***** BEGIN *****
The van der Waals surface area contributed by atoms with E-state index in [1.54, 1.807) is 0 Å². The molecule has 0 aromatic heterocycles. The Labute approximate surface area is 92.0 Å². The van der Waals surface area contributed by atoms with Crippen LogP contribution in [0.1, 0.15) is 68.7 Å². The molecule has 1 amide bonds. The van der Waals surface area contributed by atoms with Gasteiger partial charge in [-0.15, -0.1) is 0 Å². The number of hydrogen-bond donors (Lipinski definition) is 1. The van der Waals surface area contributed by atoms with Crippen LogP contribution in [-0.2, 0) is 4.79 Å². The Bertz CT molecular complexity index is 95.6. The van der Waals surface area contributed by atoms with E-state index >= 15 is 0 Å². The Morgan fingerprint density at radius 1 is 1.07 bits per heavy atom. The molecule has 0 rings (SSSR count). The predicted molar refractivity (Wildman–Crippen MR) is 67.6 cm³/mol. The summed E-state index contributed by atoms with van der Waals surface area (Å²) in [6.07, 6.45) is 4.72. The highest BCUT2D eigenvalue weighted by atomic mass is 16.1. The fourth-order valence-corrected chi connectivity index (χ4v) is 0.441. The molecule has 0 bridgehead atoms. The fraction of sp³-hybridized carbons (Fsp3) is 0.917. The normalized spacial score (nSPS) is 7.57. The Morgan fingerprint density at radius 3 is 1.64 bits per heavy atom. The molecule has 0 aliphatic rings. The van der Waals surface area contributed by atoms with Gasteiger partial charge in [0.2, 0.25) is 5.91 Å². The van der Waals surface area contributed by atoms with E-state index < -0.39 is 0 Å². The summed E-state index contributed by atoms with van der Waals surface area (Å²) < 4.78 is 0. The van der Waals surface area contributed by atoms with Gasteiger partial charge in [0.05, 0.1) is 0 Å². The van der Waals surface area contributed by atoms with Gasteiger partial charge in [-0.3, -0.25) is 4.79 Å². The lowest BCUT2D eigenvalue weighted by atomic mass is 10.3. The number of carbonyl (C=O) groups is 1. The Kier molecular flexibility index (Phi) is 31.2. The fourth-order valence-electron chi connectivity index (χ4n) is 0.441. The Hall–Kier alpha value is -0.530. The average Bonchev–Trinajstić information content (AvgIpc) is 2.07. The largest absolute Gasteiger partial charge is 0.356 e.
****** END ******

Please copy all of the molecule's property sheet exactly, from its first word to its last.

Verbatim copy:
The van der Waals surface area contributed by atoms with E-state index in [1.54, 1.807) is 0 Å². The molecule has 0 aromatic heterocycles. The Labute approximate surface area is 92.0 Å². The van der Waals surface area contributed by atoms with Crippen LogP contribution in [0.1, 0.15) is 68.7 Å². The molecule has 1 amide bonds. The van der Waals surface area contributed by atoms with Gasteiger partial charge in [-0.15, -0.1) is 0 Å². The number of hydrogen-bond donors (Lipinski definition) is 1. The van der Waals surface area contributed by atoms with Crippen LogP contribution in [-0.2, 0) is 4.79 Å². The Bertz CT molecular complexity index is 95.6. The van der Waals surface area contributed by atoms with E-state index >= 15 is 0 Å². The Morgan fingerprint density at radius 1 is 1.07 bits per heavy atom. The molecule has 0 rings (SSSR count). The predicted molar refractivity (Wildman–Crippen MR) is 67.6 cm³/mol. The summed E-state index contributed by atoms with van der Waals surface area (Å²) in [6.07, 6.45) is 4.72. The highest BCUT2D eigenvalue weighted by atomic mass is 16.1. The fourth-order valence-corrected chi connectivity index (χ4v) is 0.441. The molecule has 0 bridgehead atoms. The fraction of sp³-hybridized carbons (Fsp3) is 0.917. The normalized spacial score (nSPS) is 7.57. The Morgan fingerprint density at radius 3 is 1.64 bits per heavy atom. The molecule has 0 aliphatic rings. The van der Waals surface area contributed by atoms with Gasteiger partial charge in [0.2, 0.25) is 5.91 Å². The van der Waals surface area contributed by atoms with E-state index < -0.39 is 0 Å². The summed E-state index contributed by atoms with van der Waals surface area (Å²) < 4.78 is 0. The van der Waals surface area contributed by atoms with Gasteiger partial charge in [0.05, 0.1) is 0 Å². The van der Waals surface area contributed by atoms with Gasteiger partial charge in [-0.3, -0.25) is 4.79 Å². The lowest BCUT2D eigenvalue weighted by atomic mass is 10.3. The number of carbonyl (C=O) groups is 1. The Kier molecular flexibility index (Phi) is 31.2. The fourth-order valence-electron chi connectivity index (χ4n) is 0.441. The Hall–Kier alpha value is -0.530. The average Bonchev–Trinajstić information content (AvgIpc) is 2.07. The largest absolute Gasteiger partial charge is 0.356 e.